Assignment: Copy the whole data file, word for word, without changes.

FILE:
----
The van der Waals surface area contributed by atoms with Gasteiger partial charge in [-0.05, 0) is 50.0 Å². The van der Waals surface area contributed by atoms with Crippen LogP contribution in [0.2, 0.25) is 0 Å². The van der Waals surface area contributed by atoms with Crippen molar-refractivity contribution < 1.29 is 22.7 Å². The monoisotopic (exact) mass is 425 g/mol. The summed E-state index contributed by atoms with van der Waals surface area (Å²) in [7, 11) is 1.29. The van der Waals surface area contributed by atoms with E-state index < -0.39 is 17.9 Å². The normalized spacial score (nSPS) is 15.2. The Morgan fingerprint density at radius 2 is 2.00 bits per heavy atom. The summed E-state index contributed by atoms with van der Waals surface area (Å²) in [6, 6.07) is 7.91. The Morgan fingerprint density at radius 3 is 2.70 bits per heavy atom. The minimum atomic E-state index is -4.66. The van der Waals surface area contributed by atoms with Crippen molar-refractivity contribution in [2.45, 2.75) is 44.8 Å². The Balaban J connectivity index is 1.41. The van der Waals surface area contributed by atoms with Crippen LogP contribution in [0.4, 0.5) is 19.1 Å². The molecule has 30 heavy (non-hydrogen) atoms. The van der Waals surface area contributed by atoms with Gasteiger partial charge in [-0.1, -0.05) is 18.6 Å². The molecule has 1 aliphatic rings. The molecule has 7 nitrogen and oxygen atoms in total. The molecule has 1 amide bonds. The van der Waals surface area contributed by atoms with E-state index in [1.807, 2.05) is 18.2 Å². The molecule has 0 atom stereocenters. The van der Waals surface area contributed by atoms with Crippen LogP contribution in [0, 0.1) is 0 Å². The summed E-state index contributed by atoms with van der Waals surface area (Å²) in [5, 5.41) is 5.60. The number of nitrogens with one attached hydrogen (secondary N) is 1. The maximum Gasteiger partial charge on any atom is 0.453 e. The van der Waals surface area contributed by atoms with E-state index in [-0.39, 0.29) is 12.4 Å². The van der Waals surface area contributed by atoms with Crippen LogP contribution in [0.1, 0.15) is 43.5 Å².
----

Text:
The van der Waals surface area contributed by atoms with Gasteiger partial charge in [-0.05, 0) is 50.0 Å². The van der Waals surface area contributed by atoms with Crippen LogP contribution in [0.2, 0.25) is 0 Å². The van der Waals surface area contributed by atoms with Crippen molar-refractivity contribution < 1.29 is 22.7 Å². The monoisotopic (exact) mass is 425 g/mol. The summed E-state index contributed by atoms with van der Waals surface area (Å²) in [7, 11) is 1.29. The van der Waals surface area contributed by atoms with E-state index < -0.39 is 17.9 Å². The normalized spacial score (nSPS) is 15.2. The Morgan fingerprint density at radius 2 is 2.00 bits per heavy atom. The summed E-state index contributed by atoms with van der Waals surface area (Å²) in [6, 6.07) is 7.91. The Morgan fingerprint density at radius 3 is 2.70 bits per heavy atom. The minimum atomic E-state index is -4.66. The van der Waals surface area contributed by atoms with Crippen molar-refractivity contribution in [2.45, 2.75) is 44.8 Å². The Balaban J connectivity index is 1.41. The van der Waals surface area contributed by atoms with Crippen LogP contribution in [0.4, 0.5) is 19.1 Å². The molecule has 30 heavy (non-hydrogen) atoms. The van der Waals surface area contributed by atoms with Gasteiger partial charge in [-0.1, -0.05) is 18.6 Å². The molecule has 1 aliphatic rings. The molecule has 7 nitrogen and oxygen atoms in total. The molecule has 1 amide bonds. The van der Waals surface area contributed by atoms with E-state index in [1.807, 2.05) is 18.2 Å². The molecule has 0 atom stereocenters. The van der Waals surface area contributed by atoms with Crippen LogP contribution in [0, 0.1) is 0 Å². The summed E-state index contributed by atoms with van der Waals surface area (Å²) in [5, 5.41) is 5.60. The number of nitrogens with one attached hydrogen (secondary N) is 1. The maximum Gasteiger partial charge on any atom is 0.453 e. The van der Waals surface area contributed by atoms with E-state index in [-0.39, 0.29) is 12.4 Å². The van der Waals surface area contributed by atoms with Crippen LogP contribution in [0.1, 0.15) is 43.5 Å².